A couple of days ago the Boston Globe wrote a lengthy article about the exodus of the most recent Boston Fire Chief, Steve Abraira. Chief Abraira recently resigned under withering public criticism of his management and leadership style by his senior management team. While they leveled several accusations, the one charge garnering the most attention alleged Abraira refused to automatically assume command of EMS and fire operations in the aftermath of the Boston Marathon bombings.
The Globe article states; “The deputies also criticized Abraira’s changes to the command structure at fires and other emergencies. Under previous policies, the chief, upon arriving at the scene, was required to announce his presence and take command. But under Abraira’s new rule, the chief could elect to leave command in the hands of the next ranking officer, a practice recommended by the National Fire Protection Association and that is used by many departments across the country. The deputies were livid. “If his job is not to show leadership, then why did he become fire chief?’’ (Interim Chief John) Hasson said.”
My response? B&%((s&&It!
Demonstrating leadership on the fireground has nothing to do with whether or not the “white hat” stands at the command post wearing the vest and holding a microphone. Rather, strong fireground leadership is demonstrated by those in key command positions who artfully and efficiently oversee their respective operations consistent with current incident command system tenants and progressive operational strategies and tactics, regardless of their formal rank. Some of the most well respected chiefs I ever had the privilege of interacting with rarely assumed command of a large incident, and if they did it was because the circumstances of the specific incident warranted it; not because of some antiquated notion or obsolete policy.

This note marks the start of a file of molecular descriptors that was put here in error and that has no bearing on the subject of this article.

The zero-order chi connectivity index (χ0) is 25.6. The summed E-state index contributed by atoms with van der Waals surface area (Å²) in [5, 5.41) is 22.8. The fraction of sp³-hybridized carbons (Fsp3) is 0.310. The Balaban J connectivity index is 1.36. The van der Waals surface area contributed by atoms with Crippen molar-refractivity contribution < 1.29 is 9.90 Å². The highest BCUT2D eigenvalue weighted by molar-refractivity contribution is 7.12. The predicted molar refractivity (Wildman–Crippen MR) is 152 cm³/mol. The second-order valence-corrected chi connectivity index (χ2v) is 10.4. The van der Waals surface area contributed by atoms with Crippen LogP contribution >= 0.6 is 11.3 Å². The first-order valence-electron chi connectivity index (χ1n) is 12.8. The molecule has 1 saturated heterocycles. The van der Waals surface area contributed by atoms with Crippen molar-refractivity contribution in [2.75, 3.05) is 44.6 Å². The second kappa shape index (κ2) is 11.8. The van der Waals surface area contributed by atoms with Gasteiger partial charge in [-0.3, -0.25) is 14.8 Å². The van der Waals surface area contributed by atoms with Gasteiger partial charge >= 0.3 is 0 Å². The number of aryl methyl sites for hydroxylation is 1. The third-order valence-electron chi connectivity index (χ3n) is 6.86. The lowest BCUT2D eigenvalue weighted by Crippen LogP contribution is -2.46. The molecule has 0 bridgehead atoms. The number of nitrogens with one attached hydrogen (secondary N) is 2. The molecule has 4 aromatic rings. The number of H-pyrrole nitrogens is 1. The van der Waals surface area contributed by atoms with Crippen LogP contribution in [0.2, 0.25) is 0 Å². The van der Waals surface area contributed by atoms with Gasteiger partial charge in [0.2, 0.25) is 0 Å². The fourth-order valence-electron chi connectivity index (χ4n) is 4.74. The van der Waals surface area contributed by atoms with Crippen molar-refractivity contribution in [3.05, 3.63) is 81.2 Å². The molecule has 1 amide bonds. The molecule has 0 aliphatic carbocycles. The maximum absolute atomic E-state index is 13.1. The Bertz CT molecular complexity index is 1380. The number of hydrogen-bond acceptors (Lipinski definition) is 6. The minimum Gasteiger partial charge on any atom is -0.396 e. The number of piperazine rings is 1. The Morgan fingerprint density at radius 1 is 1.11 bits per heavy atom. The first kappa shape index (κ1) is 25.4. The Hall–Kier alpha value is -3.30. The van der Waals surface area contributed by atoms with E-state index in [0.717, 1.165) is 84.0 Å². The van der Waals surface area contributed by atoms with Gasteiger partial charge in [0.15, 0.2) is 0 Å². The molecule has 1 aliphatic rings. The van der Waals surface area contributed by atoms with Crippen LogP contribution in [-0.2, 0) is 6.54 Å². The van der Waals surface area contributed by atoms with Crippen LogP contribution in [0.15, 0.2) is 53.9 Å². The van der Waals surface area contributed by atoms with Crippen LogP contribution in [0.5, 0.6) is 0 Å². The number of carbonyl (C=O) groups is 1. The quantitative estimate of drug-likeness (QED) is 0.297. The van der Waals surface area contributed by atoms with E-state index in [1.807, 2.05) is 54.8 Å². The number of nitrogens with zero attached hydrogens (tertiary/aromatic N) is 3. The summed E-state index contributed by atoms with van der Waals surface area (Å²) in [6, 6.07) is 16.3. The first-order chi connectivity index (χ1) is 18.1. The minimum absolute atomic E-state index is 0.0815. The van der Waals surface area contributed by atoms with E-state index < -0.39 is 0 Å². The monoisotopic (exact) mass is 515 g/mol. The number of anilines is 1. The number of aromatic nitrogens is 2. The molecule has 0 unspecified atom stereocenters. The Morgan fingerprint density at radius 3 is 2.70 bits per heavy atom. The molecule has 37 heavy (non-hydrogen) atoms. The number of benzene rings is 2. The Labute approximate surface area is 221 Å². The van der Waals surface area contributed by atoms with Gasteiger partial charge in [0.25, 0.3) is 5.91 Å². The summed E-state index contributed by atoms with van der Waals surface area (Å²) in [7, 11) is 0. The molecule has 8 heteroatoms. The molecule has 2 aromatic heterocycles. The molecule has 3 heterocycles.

The Marine Corps has eleven leadership principles. Principle 9 is; “Develop a sense of responsibility in your subordinates. Show your Marines you are interested in their welfare by giving them the opportunity for professional development. Assigning tasks and delegating authority promotes mutual confidence and respect between the leader and the team.” The funny thing is Chief Hasson is a Marine Veteran.
A true leader does everything in their power to make sure subordinates are well trained and prepared to lead, and most importantly have the confidence in allowing them to lead in critical situations. A true leader is a supporter, mentor, advocate, disciplinarian, experimenter, and teacher. They don’t make command vests for those positions do they?